“The world needs bad men. We keep the other bad men from the door.”
Painful confession: a feeling of sheer bitterness was the only thing I felt throughout the duration of True Detective’s Episode 2 airtime. It marked an official week since the airing of my most anticipated premiere of 2014, and I still hadn’t had the time to check out HBO’s new anthology mystery series.
The same feeling was abundant in Week 3 – still no time to catch up on the previous two episodes. So the following Monday, I finally sat down and dove in.
Cue one of the most evocative and visually stunning opening credit sequences that I’ve ever seen on TV (sorry Masters of Sex, you have competition now); one that perfectly prepares one for the haunted locale they’re about to be immersed in; one with music that wholly encapsulates the show’s rich Southern influences, while also bringing to mind the show’s surface premise as a hard-boiled detective story; one that confidently delivers gorgeous/horrifying image after gorgeous/horrifying image to let its viewers know that in all actuality, this is not going to be a standard detective story by any stretch of the imagination.
Cue the muted and simple opening sequence of cane fields burning angrily at dusk – followed by a patient fade to black – that immediately sent a shiver down my spine.
Cue the show’s framing narrative – deposition-style testimony from Woody Harrelson’s regretful Marty coupled with Matthew McConaughey’s utterly haunted and nihilistic Rust – that piqued every bit of curiosity necessary as to what (over the span of 17 years) led these men to this point.
What I’m really trying to say is this: TV drama in 2014 has its work cut out for it for the next eleven months.
When you have a series firing on all cylinders –career-best performances from McConaughey, pitch-perfect direction from Cary Fukanaga, ferocious writing from Nic Pizzolatto, and (thankfully) a final Episode 8 endpoint to build towards – on such a consistent, week-to-week basis, it’s really hard to imagine many shows out there right now that can match the potential of this tremendously exciting new series.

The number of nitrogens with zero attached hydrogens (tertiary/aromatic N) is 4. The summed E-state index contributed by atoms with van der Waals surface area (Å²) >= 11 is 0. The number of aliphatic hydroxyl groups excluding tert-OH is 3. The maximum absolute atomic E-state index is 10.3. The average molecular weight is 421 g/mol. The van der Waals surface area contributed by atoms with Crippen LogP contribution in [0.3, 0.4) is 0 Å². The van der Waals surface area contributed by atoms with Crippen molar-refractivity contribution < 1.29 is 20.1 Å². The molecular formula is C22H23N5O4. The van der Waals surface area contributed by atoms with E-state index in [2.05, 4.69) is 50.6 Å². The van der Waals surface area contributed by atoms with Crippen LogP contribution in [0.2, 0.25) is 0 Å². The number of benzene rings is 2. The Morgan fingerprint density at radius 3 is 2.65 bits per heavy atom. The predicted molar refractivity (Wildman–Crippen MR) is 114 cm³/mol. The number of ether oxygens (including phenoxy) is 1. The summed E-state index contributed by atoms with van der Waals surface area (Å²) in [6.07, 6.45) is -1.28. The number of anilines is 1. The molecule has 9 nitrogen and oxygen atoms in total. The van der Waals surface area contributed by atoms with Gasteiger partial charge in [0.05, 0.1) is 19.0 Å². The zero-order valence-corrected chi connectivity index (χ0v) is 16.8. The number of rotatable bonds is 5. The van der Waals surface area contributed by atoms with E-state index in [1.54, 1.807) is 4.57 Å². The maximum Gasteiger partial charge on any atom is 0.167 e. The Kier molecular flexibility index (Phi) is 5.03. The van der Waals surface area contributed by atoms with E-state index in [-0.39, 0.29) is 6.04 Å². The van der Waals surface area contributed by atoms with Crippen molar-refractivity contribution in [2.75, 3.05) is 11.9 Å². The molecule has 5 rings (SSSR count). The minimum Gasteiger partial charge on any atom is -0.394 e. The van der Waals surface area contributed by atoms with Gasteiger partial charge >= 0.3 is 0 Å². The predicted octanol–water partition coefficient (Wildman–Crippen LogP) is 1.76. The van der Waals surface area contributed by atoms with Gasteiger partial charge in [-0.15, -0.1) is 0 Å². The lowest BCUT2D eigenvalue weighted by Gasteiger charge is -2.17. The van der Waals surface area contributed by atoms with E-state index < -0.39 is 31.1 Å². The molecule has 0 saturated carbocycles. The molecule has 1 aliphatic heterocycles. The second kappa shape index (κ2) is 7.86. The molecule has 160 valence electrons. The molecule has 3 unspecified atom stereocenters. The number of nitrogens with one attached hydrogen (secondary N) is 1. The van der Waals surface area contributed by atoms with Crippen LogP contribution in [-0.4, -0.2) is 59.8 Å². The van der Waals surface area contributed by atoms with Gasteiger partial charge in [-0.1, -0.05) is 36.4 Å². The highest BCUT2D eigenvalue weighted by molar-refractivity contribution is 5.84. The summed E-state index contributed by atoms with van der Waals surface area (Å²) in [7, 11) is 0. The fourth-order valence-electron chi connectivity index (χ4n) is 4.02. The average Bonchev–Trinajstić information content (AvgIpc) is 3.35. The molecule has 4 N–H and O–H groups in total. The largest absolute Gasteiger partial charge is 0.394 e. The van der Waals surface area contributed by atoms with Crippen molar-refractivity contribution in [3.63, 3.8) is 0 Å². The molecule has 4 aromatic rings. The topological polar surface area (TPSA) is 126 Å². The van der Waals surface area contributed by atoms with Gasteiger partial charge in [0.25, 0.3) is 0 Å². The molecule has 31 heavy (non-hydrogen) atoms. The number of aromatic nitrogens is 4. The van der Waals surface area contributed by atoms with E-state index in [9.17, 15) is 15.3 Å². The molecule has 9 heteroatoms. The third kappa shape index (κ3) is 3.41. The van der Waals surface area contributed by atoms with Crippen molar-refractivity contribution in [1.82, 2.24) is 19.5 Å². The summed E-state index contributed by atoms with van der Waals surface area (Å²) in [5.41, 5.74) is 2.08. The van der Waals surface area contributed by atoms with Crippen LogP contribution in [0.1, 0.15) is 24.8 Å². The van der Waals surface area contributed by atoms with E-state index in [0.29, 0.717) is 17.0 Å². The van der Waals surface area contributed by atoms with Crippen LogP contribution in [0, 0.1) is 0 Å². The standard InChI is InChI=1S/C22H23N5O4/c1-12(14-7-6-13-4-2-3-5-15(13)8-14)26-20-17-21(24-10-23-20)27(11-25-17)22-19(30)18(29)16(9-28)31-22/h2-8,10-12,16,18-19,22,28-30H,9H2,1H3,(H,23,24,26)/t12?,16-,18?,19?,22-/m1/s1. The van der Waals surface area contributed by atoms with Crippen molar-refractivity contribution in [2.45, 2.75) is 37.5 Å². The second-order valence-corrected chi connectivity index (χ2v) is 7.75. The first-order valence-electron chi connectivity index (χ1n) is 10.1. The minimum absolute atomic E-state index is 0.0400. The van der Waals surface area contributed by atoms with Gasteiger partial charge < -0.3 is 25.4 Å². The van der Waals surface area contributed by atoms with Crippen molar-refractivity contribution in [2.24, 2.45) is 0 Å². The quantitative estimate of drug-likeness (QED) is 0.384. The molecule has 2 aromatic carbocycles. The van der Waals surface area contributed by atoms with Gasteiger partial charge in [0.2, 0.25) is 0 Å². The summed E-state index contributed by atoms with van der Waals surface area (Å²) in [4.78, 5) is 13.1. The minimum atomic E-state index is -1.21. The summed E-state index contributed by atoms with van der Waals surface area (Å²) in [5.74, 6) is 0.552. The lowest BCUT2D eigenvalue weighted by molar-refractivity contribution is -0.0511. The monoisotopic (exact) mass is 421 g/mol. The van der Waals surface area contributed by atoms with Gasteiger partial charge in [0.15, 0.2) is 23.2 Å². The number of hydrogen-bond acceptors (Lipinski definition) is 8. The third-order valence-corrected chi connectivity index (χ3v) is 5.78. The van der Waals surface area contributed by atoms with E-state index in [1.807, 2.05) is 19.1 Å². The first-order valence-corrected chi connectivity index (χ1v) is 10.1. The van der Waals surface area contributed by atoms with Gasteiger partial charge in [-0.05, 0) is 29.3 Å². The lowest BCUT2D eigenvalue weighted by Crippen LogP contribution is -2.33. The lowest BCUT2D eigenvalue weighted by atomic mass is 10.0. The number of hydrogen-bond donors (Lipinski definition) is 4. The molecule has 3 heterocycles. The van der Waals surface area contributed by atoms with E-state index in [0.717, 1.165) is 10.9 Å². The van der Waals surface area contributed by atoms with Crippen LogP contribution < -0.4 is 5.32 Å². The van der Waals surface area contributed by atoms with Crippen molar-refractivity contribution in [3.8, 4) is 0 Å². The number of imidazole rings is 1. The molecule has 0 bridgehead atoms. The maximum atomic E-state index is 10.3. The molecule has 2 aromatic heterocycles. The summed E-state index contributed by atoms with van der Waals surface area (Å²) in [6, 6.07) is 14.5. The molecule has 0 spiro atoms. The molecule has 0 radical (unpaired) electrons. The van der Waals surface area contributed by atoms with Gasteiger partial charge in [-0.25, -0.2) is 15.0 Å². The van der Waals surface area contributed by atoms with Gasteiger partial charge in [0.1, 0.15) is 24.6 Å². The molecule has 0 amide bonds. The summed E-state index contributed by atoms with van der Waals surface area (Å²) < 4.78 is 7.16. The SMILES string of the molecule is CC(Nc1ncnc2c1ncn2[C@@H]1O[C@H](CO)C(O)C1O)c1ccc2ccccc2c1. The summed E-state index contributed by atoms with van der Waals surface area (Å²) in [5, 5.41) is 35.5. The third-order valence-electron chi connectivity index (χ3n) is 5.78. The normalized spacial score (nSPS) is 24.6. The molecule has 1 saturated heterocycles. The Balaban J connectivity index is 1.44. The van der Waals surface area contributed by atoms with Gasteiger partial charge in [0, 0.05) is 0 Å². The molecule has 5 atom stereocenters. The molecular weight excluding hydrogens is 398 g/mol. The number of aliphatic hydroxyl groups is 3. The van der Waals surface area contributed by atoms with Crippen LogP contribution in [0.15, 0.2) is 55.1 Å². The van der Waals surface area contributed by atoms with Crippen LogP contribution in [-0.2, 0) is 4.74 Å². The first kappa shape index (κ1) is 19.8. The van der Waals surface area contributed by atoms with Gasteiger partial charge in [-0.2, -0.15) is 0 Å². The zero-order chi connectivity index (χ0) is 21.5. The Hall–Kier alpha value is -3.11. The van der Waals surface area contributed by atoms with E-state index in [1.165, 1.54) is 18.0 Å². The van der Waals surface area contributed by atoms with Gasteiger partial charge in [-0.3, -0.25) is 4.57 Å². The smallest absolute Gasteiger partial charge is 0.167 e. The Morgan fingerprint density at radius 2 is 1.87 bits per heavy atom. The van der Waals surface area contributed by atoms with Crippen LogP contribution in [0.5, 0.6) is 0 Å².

Admittedly, viewing the first three episodes in quick succession means that this post in particular won’t be chock-full of specifics – I sincerely wanted to sit and write about each episode immediately after, but the desire to tear into the next chapter always won over, and I’m really hoping I can be more consistent from now on.
Suffice it to say though, my anticipation to see where this story goes is only matched by my sadness that I only have five more weeks with Rust and Marty in Louisiana. As I mentioned earlier, the eight-episode order will likely prove to be one of the show’s greatest assets – in that Pizzolatto has a specific A-Z arc to fulfill over two months and won’t have to stretch the narrative to the point of staleness.
But seeing a show emerge in such confident and compelling fashion from the very start is truly a rare feat – and it has me hungry for more at the end of each chapter. Long after each vicious cut to black, I find myself only thinking about any assortment of beautiful images constructed by Fukanaga, or McConaughey’s unnervingly reserved manner of walking (always with one hand tucked in a pocket, the other grasping his full-sized notebook, and a stance that suggests an intense and wholehearted disinterest in everything surrounding him), or T-Bone Burnett’s tonally perfect music supervision.
And that’s when five more whole hours in this world suddenly sounds like a perfectly wonderful gift to start off this new year of television.